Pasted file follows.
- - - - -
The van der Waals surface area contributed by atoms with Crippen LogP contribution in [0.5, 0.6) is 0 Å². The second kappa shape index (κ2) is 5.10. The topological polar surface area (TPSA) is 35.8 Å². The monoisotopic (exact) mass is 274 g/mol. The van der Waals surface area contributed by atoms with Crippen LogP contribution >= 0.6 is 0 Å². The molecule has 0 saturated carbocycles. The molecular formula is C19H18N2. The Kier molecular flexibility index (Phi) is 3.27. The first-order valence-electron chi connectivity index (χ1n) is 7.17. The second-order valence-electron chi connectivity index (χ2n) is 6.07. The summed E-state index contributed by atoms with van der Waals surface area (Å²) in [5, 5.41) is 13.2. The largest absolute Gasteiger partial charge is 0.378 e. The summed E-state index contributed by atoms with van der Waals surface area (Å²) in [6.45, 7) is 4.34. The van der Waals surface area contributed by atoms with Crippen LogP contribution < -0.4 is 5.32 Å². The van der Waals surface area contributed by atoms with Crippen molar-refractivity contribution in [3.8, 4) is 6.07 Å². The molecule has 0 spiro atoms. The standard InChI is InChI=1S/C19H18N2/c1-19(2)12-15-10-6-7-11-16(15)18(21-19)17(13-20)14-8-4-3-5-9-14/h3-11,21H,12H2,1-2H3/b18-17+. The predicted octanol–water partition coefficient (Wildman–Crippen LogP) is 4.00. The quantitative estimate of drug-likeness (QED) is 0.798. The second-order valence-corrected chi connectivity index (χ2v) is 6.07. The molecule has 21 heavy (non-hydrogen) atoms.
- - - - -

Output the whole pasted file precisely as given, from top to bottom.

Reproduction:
The van der Waals surface area contributed by atoms with Crippen LogP contribution in [0.5, 0.6) is 0 Å². The second kappa shape index (κ2) is 5.10. The topological polar surface area (TPSA) is 35.8 Å². The monoisotopic (exact) mass is 274 g/mol. The van der Waals surface area contributed by atoms with Crippen LogP contribution >= 0.6 is 0 Å². The molecule has 0 saturated carbocycles. The molecular formula is C19H18N2. The Kier molecular flexibility index (Phi) is 3.27. The first-order valence-electron chi connectivity index (χ1n) is 7.17. The second-order valence-electron chi connectivity index (χ2n) is 6.07. The summed E-state index contributed by atoms with van der Waals surface area (Å²) in [5, 5.41) is 13.2. The largest absolute Gasteiger partial charge is 0.378 e. The summed E-state index contributed by atoms with van der Waals surface area (Å²) in [6.45, 7) is 4.34. The van der Waals surface area contributed by atoms with Crippen LogP contribution < -0.4 is 5.32 Å². The van der Waals surface area contributed by atoms with Crippen molar-refractivity contribution in [3.8, 4) is 6.07 Å². The molecule has 0 spiro atoms. The standard InChI is InChI=1S/C19H18N2/c1-19(2)12-15-10-6-7-11-16(15)18(21-19)17(13-20)14-8-4-3-5-9-14/h3-11,21H,12H2,1-2H3/b18-17+. The predicted octanol–water partition coefficient (Wildman–Crippen LogP) is 4.00. The quantitative estimate of drug-likeness (QED) is 0.798. The second-order valence-corrected chi connectivity index (χ2v) is 6.07. The molecule has 21 heavy (non-hydrogen) atoms.